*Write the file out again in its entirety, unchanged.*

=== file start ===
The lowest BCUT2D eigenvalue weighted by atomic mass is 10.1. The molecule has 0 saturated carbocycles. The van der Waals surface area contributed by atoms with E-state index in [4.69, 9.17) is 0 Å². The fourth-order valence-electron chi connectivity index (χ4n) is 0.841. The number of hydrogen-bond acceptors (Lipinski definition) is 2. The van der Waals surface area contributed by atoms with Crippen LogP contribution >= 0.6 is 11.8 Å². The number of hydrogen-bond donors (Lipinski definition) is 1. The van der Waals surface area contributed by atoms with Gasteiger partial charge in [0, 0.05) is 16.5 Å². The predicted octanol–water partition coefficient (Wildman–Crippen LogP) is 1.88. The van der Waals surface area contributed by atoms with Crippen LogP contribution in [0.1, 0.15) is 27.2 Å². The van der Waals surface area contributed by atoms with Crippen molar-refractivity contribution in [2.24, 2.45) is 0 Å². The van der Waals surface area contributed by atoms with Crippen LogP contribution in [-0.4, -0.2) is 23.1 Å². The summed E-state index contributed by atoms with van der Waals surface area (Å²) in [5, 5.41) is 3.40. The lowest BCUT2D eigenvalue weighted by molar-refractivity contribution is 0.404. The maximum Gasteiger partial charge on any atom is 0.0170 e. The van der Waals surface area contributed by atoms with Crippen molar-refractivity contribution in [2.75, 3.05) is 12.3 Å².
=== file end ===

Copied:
The lowest BCUT2D eigenvalue weighted by atomic mass is 10.1. The molecule has 0 saturated carbocycles. The van der Waals surface area contributed by atoms with E-state index in [4.69, 9.17) is 0 Å². The fourth-order valence-electron chi connectivity index (χ4n) is 0.841. The number of hydrogen-bond acceptors (Lipinski definition) is 2. The van der Waals surface area contributed by atoms with Crippen LogP contribution >= 0.6 is 11.8 Å². The number of hydrogen-bond donors (Lipinski definition) is 1. The van der Waals surface area contributed by atoms with Gasteiger partial charge in [0, 0.05) is 16.5 Å². The predicted octanol–water partition coefficient (Wildman–Crippen LogP) is 1.88. The van der Waals surface area contributed by atoms with Crippen LogP contribution in [0.1, 0.15) is 27.2 Å². The van der Waals surface area contributed by atoms with Crippen molar-refractivity contribution in [2.24, 2.45) is 0 Å². The van der Waals surface area contributed by atoms with Crippen LogP contribution in [-0.4, -0.2) is 23.1 Å². The summed E-state index contributed by atoms with van der Waals surface area (Å²) in [5, 5.41) is 3.40. The lowest BCUT2D eigenvalue weighted by molar-refractivity contribution is 0.404. The maximum Gasteiger partial charge on any atom is 0.0170 e. The van der Waals surface area contributed by atoms with Crippen molar-refractivity contribution in [2.75, 3.05) is 12.3 Å².